There is so much to love about the Suffolk Coast. Here are just a few stories about the people, places and events that make the Suffolk Coast truly special.
With its open spaces and stunning countryside, the Suffolk coast is an ideal destination for anyone wanting to spend a night under the stars.
If you listen to the experts they’ll say that breakfast is the most important meal of the day. Eating a proper breakfast will ensure you’re set up for whatever the day ahead brings. But a good breakfast is much more than that.
James Fletcher is a photographer and artist based on the Suffolk coast. Having worked in fashion and journalism he now owns his own business, working within East Anglia and the UK as well as regularly producing fine art commissions, exhibitions and conducting humanitarian assignments abroad for a variety of clients. In his own words he ‘lives, breaths and sleeps photography’.
There are few places better on The Suffolk Coast to enjoy the blue skies and sunshine than Orford,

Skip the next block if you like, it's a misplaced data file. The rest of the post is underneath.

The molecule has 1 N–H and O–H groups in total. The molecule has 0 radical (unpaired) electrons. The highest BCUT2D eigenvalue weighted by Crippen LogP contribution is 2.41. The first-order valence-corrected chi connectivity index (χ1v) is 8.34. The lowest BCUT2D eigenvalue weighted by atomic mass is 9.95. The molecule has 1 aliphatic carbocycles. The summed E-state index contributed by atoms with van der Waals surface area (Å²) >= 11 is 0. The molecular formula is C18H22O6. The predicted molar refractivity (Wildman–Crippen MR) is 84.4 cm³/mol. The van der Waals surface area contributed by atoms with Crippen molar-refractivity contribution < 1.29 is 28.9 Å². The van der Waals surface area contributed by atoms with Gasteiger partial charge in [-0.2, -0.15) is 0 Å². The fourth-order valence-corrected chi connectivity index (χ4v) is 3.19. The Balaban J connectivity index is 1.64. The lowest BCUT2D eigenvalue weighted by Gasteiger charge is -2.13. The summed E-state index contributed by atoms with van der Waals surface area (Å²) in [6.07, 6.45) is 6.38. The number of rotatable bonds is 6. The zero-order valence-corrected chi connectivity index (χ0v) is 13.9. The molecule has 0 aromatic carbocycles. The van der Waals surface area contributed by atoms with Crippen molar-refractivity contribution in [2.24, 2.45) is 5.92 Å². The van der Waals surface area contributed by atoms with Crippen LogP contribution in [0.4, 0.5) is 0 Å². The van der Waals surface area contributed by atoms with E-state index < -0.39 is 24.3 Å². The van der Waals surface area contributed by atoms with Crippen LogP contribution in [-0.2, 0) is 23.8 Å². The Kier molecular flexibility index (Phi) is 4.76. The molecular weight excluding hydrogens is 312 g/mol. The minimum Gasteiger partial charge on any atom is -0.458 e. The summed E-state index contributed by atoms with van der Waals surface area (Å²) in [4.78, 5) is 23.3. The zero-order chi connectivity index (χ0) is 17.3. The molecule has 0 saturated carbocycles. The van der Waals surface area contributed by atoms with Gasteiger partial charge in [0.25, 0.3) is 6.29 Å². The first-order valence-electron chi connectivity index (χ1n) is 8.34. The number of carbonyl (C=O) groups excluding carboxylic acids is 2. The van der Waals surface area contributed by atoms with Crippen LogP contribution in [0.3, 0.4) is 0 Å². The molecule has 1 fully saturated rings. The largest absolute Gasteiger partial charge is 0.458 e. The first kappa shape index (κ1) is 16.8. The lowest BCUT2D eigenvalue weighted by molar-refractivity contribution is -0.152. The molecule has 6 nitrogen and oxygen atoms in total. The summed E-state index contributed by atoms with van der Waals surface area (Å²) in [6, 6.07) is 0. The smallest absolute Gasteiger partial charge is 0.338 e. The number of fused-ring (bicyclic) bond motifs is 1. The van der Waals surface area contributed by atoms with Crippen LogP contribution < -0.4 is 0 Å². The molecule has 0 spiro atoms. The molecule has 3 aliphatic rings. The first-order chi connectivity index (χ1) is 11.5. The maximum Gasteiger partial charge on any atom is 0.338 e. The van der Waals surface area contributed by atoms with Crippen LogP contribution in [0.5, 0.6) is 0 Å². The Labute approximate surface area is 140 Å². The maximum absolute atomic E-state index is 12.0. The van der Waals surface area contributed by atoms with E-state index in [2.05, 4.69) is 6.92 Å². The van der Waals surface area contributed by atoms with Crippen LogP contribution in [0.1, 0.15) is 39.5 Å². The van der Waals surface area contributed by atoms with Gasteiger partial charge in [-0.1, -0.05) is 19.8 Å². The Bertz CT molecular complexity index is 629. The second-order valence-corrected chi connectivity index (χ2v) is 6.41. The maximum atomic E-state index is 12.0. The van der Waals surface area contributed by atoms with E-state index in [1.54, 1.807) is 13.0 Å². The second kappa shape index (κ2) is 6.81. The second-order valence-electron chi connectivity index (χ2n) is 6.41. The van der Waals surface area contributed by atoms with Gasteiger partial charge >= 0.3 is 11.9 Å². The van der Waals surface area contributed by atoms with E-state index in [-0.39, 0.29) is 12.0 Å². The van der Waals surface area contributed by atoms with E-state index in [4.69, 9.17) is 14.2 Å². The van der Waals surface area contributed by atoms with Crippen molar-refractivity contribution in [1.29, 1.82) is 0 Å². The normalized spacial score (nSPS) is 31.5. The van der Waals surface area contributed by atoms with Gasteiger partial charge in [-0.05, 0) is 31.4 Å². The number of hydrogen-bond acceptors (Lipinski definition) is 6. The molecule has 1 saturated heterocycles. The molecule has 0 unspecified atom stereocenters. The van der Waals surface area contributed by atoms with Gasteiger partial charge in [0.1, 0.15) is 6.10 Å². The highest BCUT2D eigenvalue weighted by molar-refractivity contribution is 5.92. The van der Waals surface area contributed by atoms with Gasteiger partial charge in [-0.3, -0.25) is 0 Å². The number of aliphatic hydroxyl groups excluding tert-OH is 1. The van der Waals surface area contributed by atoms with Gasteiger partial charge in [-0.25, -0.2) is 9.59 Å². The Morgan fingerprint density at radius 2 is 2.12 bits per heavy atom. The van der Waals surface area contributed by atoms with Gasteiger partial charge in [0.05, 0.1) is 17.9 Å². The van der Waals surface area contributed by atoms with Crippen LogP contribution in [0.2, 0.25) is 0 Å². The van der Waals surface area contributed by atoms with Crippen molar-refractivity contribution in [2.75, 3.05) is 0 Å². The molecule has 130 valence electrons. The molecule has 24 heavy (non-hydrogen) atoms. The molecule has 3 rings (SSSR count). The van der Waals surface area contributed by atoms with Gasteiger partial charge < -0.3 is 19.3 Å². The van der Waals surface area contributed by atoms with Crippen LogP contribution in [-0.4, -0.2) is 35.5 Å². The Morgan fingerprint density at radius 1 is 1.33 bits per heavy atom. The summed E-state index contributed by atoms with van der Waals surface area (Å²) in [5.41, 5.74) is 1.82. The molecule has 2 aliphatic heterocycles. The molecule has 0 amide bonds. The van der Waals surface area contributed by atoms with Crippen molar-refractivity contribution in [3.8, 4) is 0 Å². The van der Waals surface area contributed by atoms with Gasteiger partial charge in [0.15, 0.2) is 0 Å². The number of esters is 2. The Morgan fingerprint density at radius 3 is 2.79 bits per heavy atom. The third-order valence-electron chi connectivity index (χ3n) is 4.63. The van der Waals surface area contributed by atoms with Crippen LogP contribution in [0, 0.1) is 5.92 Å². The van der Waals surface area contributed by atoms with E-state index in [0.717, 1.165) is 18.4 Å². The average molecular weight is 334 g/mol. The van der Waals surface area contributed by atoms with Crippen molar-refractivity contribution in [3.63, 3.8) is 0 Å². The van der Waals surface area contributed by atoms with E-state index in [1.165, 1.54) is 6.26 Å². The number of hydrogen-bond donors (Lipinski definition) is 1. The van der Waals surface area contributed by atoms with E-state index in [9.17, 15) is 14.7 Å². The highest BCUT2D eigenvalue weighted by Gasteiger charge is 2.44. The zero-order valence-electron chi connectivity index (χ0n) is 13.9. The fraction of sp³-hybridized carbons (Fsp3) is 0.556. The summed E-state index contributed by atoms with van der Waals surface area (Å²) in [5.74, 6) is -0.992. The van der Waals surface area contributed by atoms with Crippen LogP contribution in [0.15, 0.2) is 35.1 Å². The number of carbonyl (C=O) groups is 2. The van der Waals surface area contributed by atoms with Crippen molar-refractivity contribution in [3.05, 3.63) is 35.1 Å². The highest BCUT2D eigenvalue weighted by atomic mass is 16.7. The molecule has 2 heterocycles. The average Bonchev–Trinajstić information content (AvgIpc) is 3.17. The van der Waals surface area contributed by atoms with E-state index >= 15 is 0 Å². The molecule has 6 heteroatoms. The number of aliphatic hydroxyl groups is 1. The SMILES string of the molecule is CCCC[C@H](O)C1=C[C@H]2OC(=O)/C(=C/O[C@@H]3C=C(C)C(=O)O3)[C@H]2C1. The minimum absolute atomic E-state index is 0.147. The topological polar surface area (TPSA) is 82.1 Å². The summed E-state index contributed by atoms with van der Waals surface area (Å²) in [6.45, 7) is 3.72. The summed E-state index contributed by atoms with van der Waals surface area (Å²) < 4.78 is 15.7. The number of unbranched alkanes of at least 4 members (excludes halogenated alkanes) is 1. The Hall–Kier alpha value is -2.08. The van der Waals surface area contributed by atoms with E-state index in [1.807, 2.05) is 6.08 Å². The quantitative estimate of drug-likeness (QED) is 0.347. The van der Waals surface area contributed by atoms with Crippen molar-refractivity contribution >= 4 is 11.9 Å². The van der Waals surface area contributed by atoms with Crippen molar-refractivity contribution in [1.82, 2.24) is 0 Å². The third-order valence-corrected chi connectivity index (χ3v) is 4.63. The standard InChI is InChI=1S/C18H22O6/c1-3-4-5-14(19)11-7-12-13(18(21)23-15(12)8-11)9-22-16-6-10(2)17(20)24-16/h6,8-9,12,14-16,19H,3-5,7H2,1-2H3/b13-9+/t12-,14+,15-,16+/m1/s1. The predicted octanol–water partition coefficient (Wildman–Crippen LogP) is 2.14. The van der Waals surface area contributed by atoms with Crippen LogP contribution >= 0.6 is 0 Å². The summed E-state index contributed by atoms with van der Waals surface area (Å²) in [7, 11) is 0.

a small fishing village known for its bounty of excellent local food and peaceful atmosphere.
The Suffolk Coast is undoubtedly the spiritual home of artisan baking, and there’s one bakery that never fails to be full of customers coming in for their morning coffee and pastry, for a loaf of the day’s freshly baked bread or for the delicious treats displayed temptingly in the window: The Two Magpies Bakery
The Anchor in Walberswick has been awarded 36th position in the Top 50 Gastro Pub Awards 2014. The “Budweiser Budvar” Top 50 Gastropub Awards are prestigious, voted for by the sponsor’s panel of judges.
At this quirky 1940s-style tearoom in Southwold on The Suffolk Coast, you’re always guaranteed a warm and friendly welcome. The Southwold Boating Lake and Tearoom is open every day during the summer and on Fridays, Saturdays and Sundays during the winter, and serves a range of tasty hot breakfasts and lunches, and fresh homemade snacks.
Walk the planks of this curious seaside attraction that stretches out over the waves on Suffolk’s picturesque coastline. Dangle your legs towards the sea, and bathe in the sunshine.